Myth 1: Small amounts of nut are harmless

Ever wonder why packaged foods with no nuts in the ingredients sometimes contain a warning that they may contain nuts or that they are produced in a facility that also processes nuts? For some people, tiny amounts of nut (or allergen) can cause a severe allergic reaction, also known as anaphylaxis.1

Myth 2: Antihistamines should be used before EpiPen®

The fact is that antihistamines should never be used as an alternative to EpiPen®.2

Myth 3: If there’s no skin reaction, it’s not anaphylaxis

The fact is that people may have no visible skin reaction (rash, hives or itching) while experiencing anaphylaxis.3
For people who have been prescribed EpiPen®, it is important to use it at the first sign of a severe allergic reaction.4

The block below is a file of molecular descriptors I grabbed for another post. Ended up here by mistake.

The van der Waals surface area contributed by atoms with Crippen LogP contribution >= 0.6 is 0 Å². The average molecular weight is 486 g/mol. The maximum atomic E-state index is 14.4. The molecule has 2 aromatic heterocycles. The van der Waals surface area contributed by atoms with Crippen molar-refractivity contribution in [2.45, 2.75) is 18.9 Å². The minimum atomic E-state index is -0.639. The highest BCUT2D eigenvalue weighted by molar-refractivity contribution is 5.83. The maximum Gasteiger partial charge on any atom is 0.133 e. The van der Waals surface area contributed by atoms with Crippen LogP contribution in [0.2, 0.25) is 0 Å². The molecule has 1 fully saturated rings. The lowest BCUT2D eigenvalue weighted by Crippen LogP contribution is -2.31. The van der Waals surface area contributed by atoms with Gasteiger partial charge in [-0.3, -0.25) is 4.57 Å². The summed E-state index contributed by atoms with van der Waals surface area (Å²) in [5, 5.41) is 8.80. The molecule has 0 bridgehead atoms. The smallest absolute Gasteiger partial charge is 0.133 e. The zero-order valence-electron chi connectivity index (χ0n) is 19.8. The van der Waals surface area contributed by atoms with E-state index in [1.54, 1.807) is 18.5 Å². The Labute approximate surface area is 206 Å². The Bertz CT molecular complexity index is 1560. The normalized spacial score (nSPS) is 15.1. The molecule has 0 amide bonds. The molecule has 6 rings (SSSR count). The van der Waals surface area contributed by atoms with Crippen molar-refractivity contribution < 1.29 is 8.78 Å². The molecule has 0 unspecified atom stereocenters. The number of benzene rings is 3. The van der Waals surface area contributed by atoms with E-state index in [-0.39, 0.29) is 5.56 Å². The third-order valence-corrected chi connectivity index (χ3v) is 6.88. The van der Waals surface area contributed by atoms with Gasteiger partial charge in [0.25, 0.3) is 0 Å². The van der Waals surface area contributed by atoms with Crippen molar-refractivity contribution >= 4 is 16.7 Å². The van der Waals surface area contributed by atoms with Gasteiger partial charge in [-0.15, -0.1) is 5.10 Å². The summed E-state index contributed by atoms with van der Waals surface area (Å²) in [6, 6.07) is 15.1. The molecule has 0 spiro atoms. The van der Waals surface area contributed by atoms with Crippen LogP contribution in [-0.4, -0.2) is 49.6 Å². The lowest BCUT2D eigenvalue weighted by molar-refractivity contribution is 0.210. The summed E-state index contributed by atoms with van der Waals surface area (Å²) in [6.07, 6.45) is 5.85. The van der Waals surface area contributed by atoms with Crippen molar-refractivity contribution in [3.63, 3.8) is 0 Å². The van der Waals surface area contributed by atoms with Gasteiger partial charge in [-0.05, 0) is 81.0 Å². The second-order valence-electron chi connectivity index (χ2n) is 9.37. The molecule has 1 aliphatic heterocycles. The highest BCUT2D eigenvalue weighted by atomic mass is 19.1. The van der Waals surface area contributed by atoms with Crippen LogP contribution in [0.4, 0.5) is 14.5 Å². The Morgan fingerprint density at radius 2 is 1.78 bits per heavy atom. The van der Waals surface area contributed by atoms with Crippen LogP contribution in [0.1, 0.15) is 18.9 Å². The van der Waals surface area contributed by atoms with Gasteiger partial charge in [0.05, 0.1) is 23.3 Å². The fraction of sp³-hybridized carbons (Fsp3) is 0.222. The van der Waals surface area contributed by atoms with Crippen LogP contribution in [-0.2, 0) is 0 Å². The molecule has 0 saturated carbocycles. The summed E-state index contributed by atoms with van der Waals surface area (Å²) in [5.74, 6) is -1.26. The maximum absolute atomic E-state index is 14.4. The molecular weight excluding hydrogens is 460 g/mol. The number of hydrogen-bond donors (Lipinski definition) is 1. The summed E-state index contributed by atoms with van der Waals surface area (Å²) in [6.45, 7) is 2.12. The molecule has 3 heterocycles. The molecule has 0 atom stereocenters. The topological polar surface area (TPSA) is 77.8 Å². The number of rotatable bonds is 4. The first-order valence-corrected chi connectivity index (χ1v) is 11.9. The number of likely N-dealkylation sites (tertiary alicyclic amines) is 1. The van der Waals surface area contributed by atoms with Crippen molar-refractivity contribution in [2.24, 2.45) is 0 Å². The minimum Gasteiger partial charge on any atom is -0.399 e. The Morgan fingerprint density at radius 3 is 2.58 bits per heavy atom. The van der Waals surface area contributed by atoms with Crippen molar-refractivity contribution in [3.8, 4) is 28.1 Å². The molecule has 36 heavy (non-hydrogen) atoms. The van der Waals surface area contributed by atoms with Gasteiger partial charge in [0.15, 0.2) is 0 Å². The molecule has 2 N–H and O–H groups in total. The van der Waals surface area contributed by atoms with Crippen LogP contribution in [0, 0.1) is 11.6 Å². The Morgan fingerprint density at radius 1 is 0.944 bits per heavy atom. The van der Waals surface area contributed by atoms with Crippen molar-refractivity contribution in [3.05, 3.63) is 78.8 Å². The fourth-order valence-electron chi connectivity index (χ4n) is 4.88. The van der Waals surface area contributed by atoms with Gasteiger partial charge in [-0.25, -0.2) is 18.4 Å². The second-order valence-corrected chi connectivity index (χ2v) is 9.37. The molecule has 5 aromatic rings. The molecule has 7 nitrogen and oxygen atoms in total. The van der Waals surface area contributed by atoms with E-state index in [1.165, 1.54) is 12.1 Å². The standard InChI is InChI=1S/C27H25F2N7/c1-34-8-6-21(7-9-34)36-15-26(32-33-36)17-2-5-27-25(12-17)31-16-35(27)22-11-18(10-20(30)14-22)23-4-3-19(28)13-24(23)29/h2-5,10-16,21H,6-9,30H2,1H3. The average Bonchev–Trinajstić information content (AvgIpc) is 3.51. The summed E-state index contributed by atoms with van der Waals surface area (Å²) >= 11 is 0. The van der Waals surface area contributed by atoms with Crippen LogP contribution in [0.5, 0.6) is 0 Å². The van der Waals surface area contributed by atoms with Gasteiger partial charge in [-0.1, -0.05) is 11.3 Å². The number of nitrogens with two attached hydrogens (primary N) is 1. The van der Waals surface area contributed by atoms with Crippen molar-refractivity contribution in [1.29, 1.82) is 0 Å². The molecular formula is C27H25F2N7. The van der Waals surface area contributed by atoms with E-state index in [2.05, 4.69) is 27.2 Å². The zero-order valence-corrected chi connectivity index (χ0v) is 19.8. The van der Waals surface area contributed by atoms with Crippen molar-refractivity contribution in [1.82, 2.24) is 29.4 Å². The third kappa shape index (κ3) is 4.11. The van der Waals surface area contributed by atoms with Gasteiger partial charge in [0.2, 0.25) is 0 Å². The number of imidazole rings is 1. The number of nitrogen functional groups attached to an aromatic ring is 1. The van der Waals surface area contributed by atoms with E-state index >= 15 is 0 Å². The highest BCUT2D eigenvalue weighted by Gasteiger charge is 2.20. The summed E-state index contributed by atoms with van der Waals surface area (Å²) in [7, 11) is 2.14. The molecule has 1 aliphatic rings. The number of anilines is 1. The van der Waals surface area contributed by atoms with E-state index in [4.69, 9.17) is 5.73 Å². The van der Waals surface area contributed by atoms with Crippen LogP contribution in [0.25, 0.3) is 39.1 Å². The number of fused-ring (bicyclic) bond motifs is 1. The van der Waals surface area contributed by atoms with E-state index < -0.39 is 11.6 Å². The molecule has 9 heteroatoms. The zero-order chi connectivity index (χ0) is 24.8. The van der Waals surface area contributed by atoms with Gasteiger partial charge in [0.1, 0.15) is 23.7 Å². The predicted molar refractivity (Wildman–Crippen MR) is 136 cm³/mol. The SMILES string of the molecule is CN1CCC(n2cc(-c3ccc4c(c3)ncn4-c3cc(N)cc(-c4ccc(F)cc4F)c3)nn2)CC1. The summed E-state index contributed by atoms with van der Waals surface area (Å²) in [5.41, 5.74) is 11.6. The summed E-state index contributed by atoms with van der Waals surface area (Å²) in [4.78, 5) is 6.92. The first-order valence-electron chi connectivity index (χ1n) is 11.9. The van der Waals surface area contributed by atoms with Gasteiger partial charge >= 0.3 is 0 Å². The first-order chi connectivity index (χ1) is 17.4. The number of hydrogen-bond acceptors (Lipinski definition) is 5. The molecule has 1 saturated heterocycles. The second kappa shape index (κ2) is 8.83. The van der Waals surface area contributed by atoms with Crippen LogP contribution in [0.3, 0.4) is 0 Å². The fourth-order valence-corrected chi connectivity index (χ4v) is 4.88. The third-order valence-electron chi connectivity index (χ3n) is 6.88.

Signs and symptoms vary, but may include one or more of the following:

  • Persistent dizziness or collapse.
  • Difficult or noisy breathing.
  • Wheezing or persistent cough.
  • Swelling, especially of the face, lips, tongue or throat.
  • Vomiting, diarrhoea and stomach cramps.
  • Young child becoming pale and floppy.
  •  Skin rash, hives or itching.2

Myth 4: Adrenaline is dangerous

EpiPen® or EpiPen® Jr. Auto-Injectors contain a specific dose of adrenaline® and are designed for use by people who have had no first-aid training.5

The fact is that it is safer to use EpiPen® when you don’t actually need it than not to use it when you do need it. Not administering EpiPen® in a potentially life-threatening situation is more dangerous than using EpiPen® when a patient is experiencing only a moderate allergic reaction.5

There are instructions on the EpiPen® Auto-Injector to guide you.


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